Info Service on Intellectual Property Issues (Dec19/01)
PUBLIC HEALTH CONCERNS ON PAT-INFORMED DATABASE
02 December 2019
In September 2018, the World Intellectual Property Organization (WIPO) together with the International Federation of Pharmaceutical Manufactures Associations (IFPMA) launched a partnership called Pat-INFORMED - a database of drug patent information based on voluntary sharing by the patent-holding originator pharmaceutical companies. Since its launch, Pat-INFORMED has triggered controversy given the apparent conflicts of interest and the potential to mislead national and international procurement agencies due to its current operational structure and information sources. This brief note outlines key concerns with respect to Pat-INFORMED in the context of access to medicines and patent information transparency.
We hope these concerns will be raised at the 31st session of Standing Committee of Patents meeting in Geneva from 2nd to 5th December 2019 and especially under Agenda item 7 concerning Patents and Health.
Conflict of Interests
WIPO’s partnership with IFPMA raises serious concerns about “conflict of interests”.
The initiative was launched without consultation nor authorisation by WIPO’s Member States. It also twists the recommendation set forth by the United Nations Secretary-General’s High-Level Panel’s Report on Access to Medicines regarding the need for transparency on medicines patents. During a recent meeting held between the WIPO Director General and NGOs, WIPO also wrongly claimed that the construction of Pat-INFORMED was at the request of Médecins Sans Frontières (MSF), which was never the case. To the contrary, the UN High-Level Panel report recommends that “governments” and WIPO work out the transparency issues with WIPO consolidating data and releasing it in a user-friendly manner. None of the UN High-Level Panel report recommendations requested WIPO to bypass its member states and rely on the patent holding IFPMA member companies to fulfil its mandates. Neither MSF nor any other civil society organisations advocating for transparency on pharmaceutical patents has requested WIPO to form such a controversial partnership with IFPMA.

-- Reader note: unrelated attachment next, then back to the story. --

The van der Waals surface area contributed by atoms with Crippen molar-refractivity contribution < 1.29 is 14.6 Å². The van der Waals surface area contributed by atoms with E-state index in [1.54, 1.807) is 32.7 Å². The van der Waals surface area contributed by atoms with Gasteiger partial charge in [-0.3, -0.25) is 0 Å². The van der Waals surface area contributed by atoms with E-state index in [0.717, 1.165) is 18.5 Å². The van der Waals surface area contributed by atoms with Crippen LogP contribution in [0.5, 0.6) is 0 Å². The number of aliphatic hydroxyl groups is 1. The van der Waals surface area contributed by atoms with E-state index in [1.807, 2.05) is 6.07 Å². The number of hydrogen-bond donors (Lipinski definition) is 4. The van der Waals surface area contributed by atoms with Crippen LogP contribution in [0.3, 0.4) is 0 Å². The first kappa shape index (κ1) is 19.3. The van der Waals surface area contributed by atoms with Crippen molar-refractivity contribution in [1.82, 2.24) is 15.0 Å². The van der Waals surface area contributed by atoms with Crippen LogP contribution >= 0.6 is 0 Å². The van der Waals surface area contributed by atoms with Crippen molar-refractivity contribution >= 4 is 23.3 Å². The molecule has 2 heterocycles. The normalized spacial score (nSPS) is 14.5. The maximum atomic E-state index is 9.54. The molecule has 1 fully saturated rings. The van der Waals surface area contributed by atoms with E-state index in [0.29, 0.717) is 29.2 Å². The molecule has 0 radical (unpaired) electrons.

Pat-INFORMED claims that its objective is to “provide[s] a service to the global health community, particularly those involved in procurement of medicines, by facilitating easy access to medicine patent information”. We question the need to specifically target procurement entities.
Further, as shown below, patent information uploaded to Pat-INFORMED is very selective, incomplete and oftentimes erroneous. It also contains a number of irrelevant patents that in practise should not block procurement agencies from acquiring more affordable generic or biosimilar alternatives. Procurement agencies may be intimidated by the existence of multiple patents and may choose to be cautious and avoid procuring generic medicines which may not even infringe the patents listed.
It is apparent (see also examples below) that the patent information provided in Pat-INFORMED is in favour of the commercial interests of the patent holding originator pharmaceutical companies. This conclusion is further reinforced by Pat-INFORMED facilitating the contact between the procurement agencies and the patent holding companies. Instead of providing independent and verified information directly, this approach is biased in favour of the patent holder. The biased information and approach may further the commercial interest of the patent holding companies by facilitating price negotiations for patented originator products instead of facilitating options to procure generic medicines at more competitive prices. Hence we reiterate concerns that the platform is mainly targeted at procurement agencies.
There is no mechanism to verify the information provided by the patent holding companies or to monitor their actions. The companies can also omit information that is not in their favour. And they have done so as highlighted in the examples mentioned below. As a result, the accountability of the patent holding companies and Pat-INFORMED in ensuring the accuracy and independency of data is entirely missing.